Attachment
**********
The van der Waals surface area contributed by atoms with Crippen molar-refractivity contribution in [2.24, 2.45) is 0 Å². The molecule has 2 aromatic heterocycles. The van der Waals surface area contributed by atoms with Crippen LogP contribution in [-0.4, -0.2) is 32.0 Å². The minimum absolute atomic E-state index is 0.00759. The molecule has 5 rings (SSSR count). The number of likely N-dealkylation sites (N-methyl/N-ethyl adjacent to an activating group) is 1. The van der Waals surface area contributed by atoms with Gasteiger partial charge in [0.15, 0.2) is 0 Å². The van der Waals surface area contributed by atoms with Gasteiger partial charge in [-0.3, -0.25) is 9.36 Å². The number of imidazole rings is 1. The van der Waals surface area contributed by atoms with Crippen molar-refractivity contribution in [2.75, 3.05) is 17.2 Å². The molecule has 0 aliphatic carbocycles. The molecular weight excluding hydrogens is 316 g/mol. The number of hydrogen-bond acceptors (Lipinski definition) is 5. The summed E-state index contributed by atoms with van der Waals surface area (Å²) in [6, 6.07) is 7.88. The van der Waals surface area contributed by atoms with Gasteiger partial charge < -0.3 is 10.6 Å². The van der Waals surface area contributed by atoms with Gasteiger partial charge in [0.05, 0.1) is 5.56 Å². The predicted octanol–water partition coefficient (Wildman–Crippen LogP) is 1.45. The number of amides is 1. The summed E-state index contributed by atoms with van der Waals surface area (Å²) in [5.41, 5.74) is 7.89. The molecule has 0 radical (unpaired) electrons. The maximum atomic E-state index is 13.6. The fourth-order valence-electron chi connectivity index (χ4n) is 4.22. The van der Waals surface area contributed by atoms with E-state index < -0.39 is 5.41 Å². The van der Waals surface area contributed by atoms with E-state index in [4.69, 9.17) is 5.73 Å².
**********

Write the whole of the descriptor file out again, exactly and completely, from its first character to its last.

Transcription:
The van der Waals surface area contributed by atoms with Crippen molar-refractivity contribution in [2.24, 2.45) is 0 Å². The molecule has 2 aromatic heterocycles. The van der Waals surface area contributed by atoms with Crippen LogP contribution in [-0.4, -0.2) is 32.0 Å². The minimum absolute atomic E-state index is 0.00759. The molecule has 5 rings (SSSR count). The number of likely N-dealkylation sites (N-methyl/N-ethyl adjacent to an activating group) is 1. The van der Waals surface area contributed by atoms with Gasteiger partial charge in [0.15, 0.2) is 0 Å². The van der Waals surface area contributed by atoms with Gasteiger partial charge in [-0.3, -0.25) is 9.36 Å². The number of imidazole rings is 1. The van der Waals surface area contributed by atoms with Crippen molar-refractivity contribution in [2.75, 3.05) is 17.2 Å². The molecule has 0 aliphatic carbocycles. The molecular weight excluding hydrogens is 316 g/mol. The number of hydrogen-bond acceptors (Lipinski definition) is 5. The summed E-state index contributed by atoms with van der Waals surface area (Å²) in [6, 6.07) is 7.88. The van der Waals surface area contributed by atoms with Gasteiger partial charge < -0.3 is 10.6 Å². The van der Waals surface area contributed by atoms with Gasteiger partial charge in [0.05, 0.1) is 5.56 Å². The predicted octanol–water partition coefficient (Wildman–Crippen LogP) is 1.45. The number of amides is 1. The summed E-state index contributed by atoms with van der Waals surface area (Å²) in [5.41, 5.74) is 7.89. The molecule has 0 radical (unpaired) electrons. The maximum atomic E-state index is 13.6. The fourth-order valence-electron chi connectivity index (χ4n) is 4.22. The van der Waals surface area contributed by atoms with E-state index < -0.39 is 5.41 Å². The van der Waals surface area contributed by atoms with E-state index in [4.69, 9.17) is 5.73 Å².